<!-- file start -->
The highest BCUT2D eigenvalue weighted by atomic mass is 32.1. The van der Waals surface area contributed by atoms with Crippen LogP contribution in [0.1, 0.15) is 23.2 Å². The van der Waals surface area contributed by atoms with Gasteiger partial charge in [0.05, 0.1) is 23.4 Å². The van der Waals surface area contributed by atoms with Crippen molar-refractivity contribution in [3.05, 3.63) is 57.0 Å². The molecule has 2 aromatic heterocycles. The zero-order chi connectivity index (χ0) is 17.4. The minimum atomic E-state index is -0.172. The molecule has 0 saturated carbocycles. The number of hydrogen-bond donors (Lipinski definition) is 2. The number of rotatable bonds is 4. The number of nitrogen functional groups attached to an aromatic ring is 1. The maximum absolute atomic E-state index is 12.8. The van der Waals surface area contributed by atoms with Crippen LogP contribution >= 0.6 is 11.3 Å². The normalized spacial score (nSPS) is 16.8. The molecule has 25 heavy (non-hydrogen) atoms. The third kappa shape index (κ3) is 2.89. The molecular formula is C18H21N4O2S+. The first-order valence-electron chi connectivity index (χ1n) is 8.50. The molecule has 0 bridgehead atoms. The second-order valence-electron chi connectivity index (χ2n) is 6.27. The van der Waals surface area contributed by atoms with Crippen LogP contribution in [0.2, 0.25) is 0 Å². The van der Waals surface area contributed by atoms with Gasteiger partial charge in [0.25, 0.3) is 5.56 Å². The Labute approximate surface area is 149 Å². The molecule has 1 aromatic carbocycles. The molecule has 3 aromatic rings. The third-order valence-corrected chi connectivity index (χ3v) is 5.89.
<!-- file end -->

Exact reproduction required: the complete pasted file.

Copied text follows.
The highest BCUT2D eigenvalue weighted by atomic mass is 32.1. The van der Waals surface area contributed by atoms with Crippen LogP contribution in [0.1, 0.15) is 23.2 Å². The van der Waals surface area contributed by atoms with Gasteiger partial charge in [0.05, 0.1) is 23.4 Å². The van der Waals surface area contributed by atoms with Crippen molar-refractivity contribution in [3.05, 3.63) is 57.0 Å². The molecule has 2 aromatic heterocycles. The zero-order chi connectivity index (χ0) is 17.4. The minimum atomic E-state index is -0.172. The molecule has 0 saturated carbocycles. The number of hydrogen-bond donors (Lipinski definition) is 2. The number of rotatable bonds is 4. The number of nitrogen functional groups attached to an aromatic ring is 1. The maximum absolute atomic E-state index is 12.8. The van der Waals surface area contributed by atoms with Crippen LogP contribution >= 0.6 is 11.3 Å². The normalized spacial score (nSPS) is 16.8. The molecule has 25 heavy (non-hydrogen) atoms. The third kappa shape index (κ3) is 2.89. The molecular formula is C18H21N4O2S+. The first-order valence-electron chi connectivity index (χ1n) is 8.50. The molecule has 0 bridgehead atoms. The second-order valence-electron chi connectivity index (χ2n) is 6.27. The van der Waals surface area contributed by atoms with Crippen LogP contribution in [0.2, 0.25) is 0 Å². The van der Waals surface area contributed by atoms with Gasteiger partial charge in [0.25, 0.3) is 5.56 Å². The Labute approximate surface area is 149 Å². The molecule has 1 aromatic carbocycles. The molecule has 3 aromatic rings. The third-order valence-corrected chi connectivity index (χ3v) is 5.89.